Five of India’s six main carriers, including state owned Air India, have posted losses.  Banks, to which they already owe large sums, are unwilling to make more loans.

But hopes have risen that foreign airlines will provide a much-needed cash infusion under the new law.

Foreign airlines have been eyeing the Indian market for some time.

Dubey says that India’s huge growth potential makes the aviation sector attractive despite its problems.

“The long-term opportunity is what the foreign airlines are going to punt on. Right now if you look at the global traffic that is not growing beyond three, four, or even five percent, it is low single digit growth," Dubey said. "It is countries like India, China, where the real growth is coming, this is where the populations are. And if you look at air travel penetration, we [India] are not even four per cent, it is not even the tip of the iceberg… So the long term outlook for India great, the economy is growing, the per capita incomes are growing, and with that comes the propensity to go for air travel.”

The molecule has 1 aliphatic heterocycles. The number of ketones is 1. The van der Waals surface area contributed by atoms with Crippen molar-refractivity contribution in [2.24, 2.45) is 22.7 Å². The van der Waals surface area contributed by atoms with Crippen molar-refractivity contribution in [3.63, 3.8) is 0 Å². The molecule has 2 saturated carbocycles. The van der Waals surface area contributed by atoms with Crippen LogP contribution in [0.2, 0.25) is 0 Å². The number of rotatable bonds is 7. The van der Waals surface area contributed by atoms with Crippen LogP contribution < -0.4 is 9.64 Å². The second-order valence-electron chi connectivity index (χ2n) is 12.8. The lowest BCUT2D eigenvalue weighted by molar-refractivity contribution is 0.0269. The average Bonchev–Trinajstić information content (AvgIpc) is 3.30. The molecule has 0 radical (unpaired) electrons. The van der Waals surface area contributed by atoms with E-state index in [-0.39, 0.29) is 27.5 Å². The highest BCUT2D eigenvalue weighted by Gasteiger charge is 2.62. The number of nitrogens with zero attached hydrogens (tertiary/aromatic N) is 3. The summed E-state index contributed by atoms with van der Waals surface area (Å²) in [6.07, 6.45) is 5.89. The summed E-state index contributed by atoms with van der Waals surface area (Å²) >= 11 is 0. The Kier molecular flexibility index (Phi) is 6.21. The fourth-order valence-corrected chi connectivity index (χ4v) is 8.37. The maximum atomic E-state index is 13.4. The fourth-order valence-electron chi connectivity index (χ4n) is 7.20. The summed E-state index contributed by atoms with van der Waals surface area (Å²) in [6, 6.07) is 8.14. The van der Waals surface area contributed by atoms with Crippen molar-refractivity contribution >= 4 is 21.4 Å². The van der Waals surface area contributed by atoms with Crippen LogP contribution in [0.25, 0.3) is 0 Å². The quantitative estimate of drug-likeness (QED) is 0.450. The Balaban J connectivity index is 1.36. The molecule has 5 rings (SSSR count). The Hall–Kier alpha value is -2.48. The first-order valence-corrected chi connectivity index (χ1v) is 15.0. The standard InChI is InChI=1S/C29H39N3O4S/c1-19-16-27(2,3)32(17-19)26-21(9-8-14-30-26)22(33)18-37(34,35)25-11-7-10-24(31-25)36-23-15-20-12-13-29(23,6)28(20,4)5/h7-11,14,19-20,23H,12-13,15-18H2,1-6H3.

Buying stakes in local airlines will give foreign airlines access to smaller towns in the heart of the country. So far they can only fly into major metropolitan areas. In exchange,  Indian airlines will get access to global routes.

You May Like

Video China Investigates Powerful Former Security Chief

Analysts say move by President Xi is an effort to win more party support, take step toward economic reforms, removing those who would stand in way of change More

South Africa Land Reforms Still Contentious 20 Years Later

Activists argue that the pace of land reform is slow and biased; legal experts question how some proposed reforms would be implemented More

In Vietnam, Religious Freedoms Violated, UN Finds

Beliefs reportedly prompt heavy surveillance, intimidation and travel restrictions More